Photo by Danielle DeFoe.
If you’ve been to Baby’s All Right upwards of five times in the last year, chances are you’ve seen (or heard) Daisy Glaze. The band is the new musical project of Louis Epstein (HITS) and Alix Brown (Roya, Angry Angles etc).
As two artists with a knack for cohesive imagery, and an understanding of big picture aesthetics, Daisy Glaze is not amateur hour at the Comedy Club. Today we’re psyched to be premiering Daisy Glaze’s first ever single “Ray of Light.” The track is beautiful and full, opting for seismic sounds over today’s norm of minimal twang. Brown and Epstein’s vocals intermixing on and off to unite in the chorus, listen to the track, read our interview with them, and catch the band at this week’s Cult Citizen.
You and Alix have both been involved in music for a while, how did this project come together?
We tried something like this when we met awhile back but the songs weren’t quite there. When we started working together again, about a year and a half ago, the songs seem to click faster and easier. Especially after we wrote “Ray Of Light.”
Talk to me about “Ray of Light,” why this track as the first Daisy Glaze release?
Well, this was the first song we wrote that we liked, and we kinda of orbited around it when writing and deciding on the rest of the songs. So it feels like a good introduction.
The idea of a male-female duo feels very retro—Nancy & Lee, Serge & Jane, Serge & Brigitte Bardot etc. Did you find inspiration in a particular duo or just in the general nostalgia?
Sure we found inspiration from iconic duos but a lot of the sonic inspiration came from soundtrack legends like John Barry, Jack Nitzche and Ennio Morricone. We would send each other different songs, videos, film and art from many different eras, which informed the writing as well.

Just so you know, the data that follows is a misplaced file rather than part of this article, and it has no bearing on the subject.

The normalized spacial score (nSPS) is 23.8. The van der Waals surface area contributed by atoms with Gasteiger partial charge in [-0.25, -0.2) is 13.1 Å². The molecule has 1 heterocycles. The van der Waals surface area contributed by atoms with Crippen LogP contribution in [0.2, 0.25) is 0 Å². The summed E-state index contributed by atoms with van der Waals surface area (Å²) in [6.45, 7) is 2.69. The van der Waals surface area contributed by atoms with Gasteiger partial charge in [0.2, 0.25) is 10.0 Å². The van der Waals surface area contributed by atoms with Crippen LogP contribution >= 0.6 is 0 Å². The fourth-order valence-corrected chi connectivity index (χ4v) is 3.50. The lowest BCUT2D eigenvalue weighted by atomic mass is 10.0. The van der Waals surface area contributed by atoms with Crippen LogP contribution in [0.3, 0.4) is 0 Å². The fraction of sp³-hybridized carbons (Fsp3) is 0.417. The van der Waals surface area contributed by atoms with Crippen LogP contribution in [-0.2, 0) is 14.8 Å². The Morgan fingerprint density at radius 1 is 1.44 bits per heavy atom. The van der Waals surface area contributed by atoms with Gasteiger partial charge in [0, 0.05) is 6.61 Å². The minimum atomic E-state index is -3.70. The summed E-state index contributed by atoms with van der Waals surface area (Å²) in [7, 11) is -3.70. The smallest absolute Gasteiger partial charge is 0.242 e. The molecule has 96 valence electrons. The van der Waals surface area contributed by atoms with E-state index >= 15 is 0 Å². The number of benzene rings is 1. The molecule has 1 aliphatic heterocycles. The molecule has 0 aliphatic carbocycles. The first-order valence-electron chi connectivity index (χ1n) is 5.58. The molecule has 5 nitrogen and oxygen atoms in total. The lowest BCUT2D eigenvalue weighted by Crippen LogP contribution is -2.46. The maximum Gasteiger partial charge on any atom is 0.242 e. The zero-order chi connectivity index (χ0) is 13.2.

The recording process is often described as being somewhat hellish but Portugal with Sonic Boom sounds kind of amazing. How was the experience?
It was intense and yes amazing. If we had asked Sonic to record us here, our city life would have naturally gotten in the way. When you cant escape, it simplifies and intensifies, thats a good thing for making a album. Plus hanging with Sonic was a trip. He was like an encyclopedia of music, and when we were done recording we would go to his house, hang with him and his amazing wife, drink Pernod, and wormhole through obscure music.
Both aesthetically and sonically, Daisy Glaze seems to be set somewhere in the late 60’s/70’s. Have you both always had a sort of reverence or fondness for the era, was it more of a conscious decision OR do you think you may have subconsciously retreated into the comfort of nostalgia given the current state of world affairs?
It might sonically feel that way to some people but there was no retreat from the world. This was not a “let’s hide and pretend it’s the summer of love” album. The current atmosphere we live in, as we all know, is heavy, intense and in too many ways fucked up. We did not make an overtly political record, but it is definitely reflective of the turmoil we see in our culture and around the world.
For those who haven’t seen (or heard!) DG before how would you describe your sound?
After our first few shows people kept saying the same thing “You guys sound like a Quentin Tarantino soundtrack.”
What’s the most insufferable song you’ve heard in the last few months? Is there a particular sound or noise that grates on your nerves?
Isnt it better to block out all the crap you accidentally hear? Keeps you sane and and liking music!
Are there any newish/contemporary bands you think are exciting?
Espanto, Moon Duo, The Limiñanas, La Femme, The Lemon Twigs, Tall Juan.
Do you think authenticity is a requirement for “good” art?
Well it was definitely important to us. That’s one of many reasons we were excited to work with Sonic. And also why the writing to finished product took as long as it did.